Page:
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Jacques Rivette
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    (March 1, 1928-January 29, 2016)
    Born in Rouen, France
    Film critic for ‘Cahiers du Cinema’
    Editor in chief of ‘Cahiers du Cinema’ (1963-65)
    Directed the films ‘Paris Belongs To Us’ (1962), ‘The Nun’ (1966), ‘L’Amour Fou’ (1969), ‘Out 1’ (1971), ‘Celine and Julie Go Boating’ (1974), ‘Le Pont du Nord’ (1981), ‘Love on the Ground’ (1984), ‘Gang of Four’ (1988), ‘The Beautiful Troublemaker’ (1991), ‘Joan the Maiden’ (1994), ‘Up, Down, Fragile’ (1995), ‘Top Secret’ (1998), ‘The Duchess of Langeais’ (2007) and ‘Around a Small Mountain’ (2009)
    As editor of ‘Cashiers du Cinema,’ he added Marxist polemics to the articles about films.
    He would sometimes go AWOL from the film he was directing and turn up in a cinema, watching classic movies.
    He suffered a nervous breakdown in the mid-70s.
    His films were ‘deliberately paced’ (critic-speak for ‘there are long stretches where nothing happens’).
    His only commercial success was ‘The Nun,’ thanks to the controversy stirred up by the French government’s attempts to ban it as sacrilegious.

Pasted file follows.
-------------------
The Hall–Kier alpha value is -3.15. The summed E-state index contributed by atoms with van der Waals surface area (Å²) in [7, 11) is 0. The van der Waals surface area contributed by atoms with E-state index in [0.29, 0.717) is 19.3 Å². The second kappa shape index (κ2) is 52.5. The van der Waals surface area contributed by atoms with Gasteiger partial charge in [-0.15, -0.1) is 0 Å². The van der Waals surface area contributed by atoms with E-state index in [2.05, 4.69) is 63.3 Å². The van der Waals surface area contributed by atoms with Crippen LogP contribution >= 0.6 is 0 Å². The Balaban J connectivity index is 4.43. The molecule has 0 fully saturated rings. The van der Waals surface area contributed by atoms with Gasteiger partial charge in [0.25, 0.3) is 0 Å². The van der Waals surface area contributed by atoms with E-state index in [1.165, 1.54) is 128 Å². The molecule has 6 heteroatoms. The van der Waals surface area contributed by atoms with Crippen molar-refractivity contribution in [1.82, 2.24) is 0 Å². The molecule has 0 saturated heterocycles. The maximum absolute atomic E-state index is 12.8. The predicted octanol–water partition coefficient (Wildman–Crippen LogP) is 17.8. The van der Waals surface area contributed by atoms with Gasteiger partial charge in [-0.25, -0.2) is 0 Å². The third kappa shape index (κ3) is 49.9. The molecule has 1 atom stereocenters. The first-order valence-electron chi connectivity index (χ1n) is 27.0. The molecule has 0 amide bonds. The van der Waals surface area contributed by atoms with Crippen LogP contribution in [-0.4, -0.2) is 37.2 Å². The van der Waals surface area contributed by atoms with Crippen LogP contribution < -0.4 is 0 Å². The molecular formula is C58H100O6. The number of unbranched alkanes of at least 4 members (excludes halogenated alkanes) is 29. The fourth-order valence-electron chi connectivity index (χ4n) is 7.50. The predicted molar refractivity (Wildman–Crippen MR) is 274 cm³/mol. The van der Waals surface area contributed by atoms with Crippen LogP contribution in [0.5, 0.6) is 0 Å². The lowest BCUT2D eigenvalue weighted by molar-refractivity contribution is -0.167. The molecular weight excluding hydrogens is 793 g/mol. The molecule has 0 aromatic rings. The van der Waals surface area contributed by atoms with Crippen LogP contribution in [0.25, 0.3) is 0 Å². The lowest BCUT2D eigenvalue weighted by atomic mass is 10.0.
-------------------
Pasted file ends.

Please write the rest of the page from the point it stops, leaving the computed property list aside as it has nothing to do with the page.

He said James Cameron ‘can’t direct his way out of a paper bag.’
    He was described by a critic as ‘vaguely legendary, but largely unknown.’
    While attending screenings of classic films at the Cinematheque Francaise, he befriended fellow future directors Jean-Luc Godard, Francois Truffaut and Claude Chabrol.
    He and Truffaut conducted a series of influential interviews with directors such as Alfred Hitchcock, Howard Hawks and Jean Renoir.
    Truffaut wrote, ‘His articles are the most comprehensive and the best that have ever been published in ‘Cahiers.’’
    His short film ‘Le Coup de Berger’ (1957) was often described as the beginning of French New Wave cinema.
    President De Gaulle called the controversy over ‘The Nun’ ‘silly’ and eventually ordered the Ministry of Information to allow its release (1967).
    He encouraged improvisation by the actors in his films.
    Critic David Thomson called ‘Celine and Julie Go Boating’ ‘the most innovative film since ‘Citizen Kane.’’

Credit: C. Fishel

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